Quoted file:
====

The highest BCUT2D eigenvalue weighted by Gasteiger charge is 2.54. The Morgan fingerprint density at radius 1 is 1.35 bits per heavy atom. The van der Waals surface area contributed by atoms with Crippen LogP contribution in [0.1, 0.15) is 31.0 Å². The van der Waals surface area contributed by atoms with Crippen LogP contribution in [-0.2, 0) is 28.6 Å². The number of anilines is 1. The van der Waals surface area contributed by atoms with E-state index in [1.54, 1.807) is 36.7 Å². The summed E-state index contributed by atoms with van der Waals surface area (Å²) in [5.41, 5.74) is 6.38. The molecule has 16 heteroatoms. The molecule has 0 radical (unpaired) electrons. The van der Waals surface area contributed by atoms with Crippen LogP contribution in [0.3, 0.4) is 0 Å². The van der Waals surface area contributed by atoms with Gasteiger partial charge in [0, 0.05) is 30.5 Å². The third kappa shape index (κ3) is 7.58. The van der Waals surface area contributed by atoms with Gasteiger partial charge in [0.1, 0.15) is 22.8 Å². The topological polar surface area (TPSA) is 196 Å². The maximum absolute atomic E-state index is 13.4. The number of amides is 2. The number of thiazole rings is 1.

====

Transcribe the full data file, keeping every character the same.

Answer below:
The highest BCUT2D eigenvalue weighted by Gasteiger charge is 2.54. The Morgan fingerprint density at radius 1 is 1.35 bits per heavy atom. The van der Waals surface area contributed by atoms with Crippen LogP contribution in [0.1, 0.15) is 31.0 Å². The van der Waals surface area contributed by atoms with Crippen LogP contribution in [-0.2, 0) is 28.6 Å². The number of anilines is 1. The van der Waals surface area contributed by atoms with E-state index in [1.54, 1.807) is 36.7 Å². The summed E-state index contributed by atoms with van der Waals surface area (Å²) in [5.41, 5.74) is 6.38. The molecule has 16 heteroatoms. The molecule has 0 radical (unpaired) electrons. The van der Waals surface area contributed by atoms with Crippen LogP contribution in [0.3, 0.4) is 0 Å². The van der Waals surface area contributed by atoms with Gasteiger partial charge in [0, 0.05) is 30.5 Å². The third kappa shape index (κ3) is 7.58. The van der Waals surface area contributed by atoms with Gasteiger partial charge in [0.1, 0.15) is 22.8 Å². The topological polar surface area (TPSA) is 196 Å². The maximum absolute atomic E-state index is 13.4. The number of amides is 2. The number of thiazole rings is 1.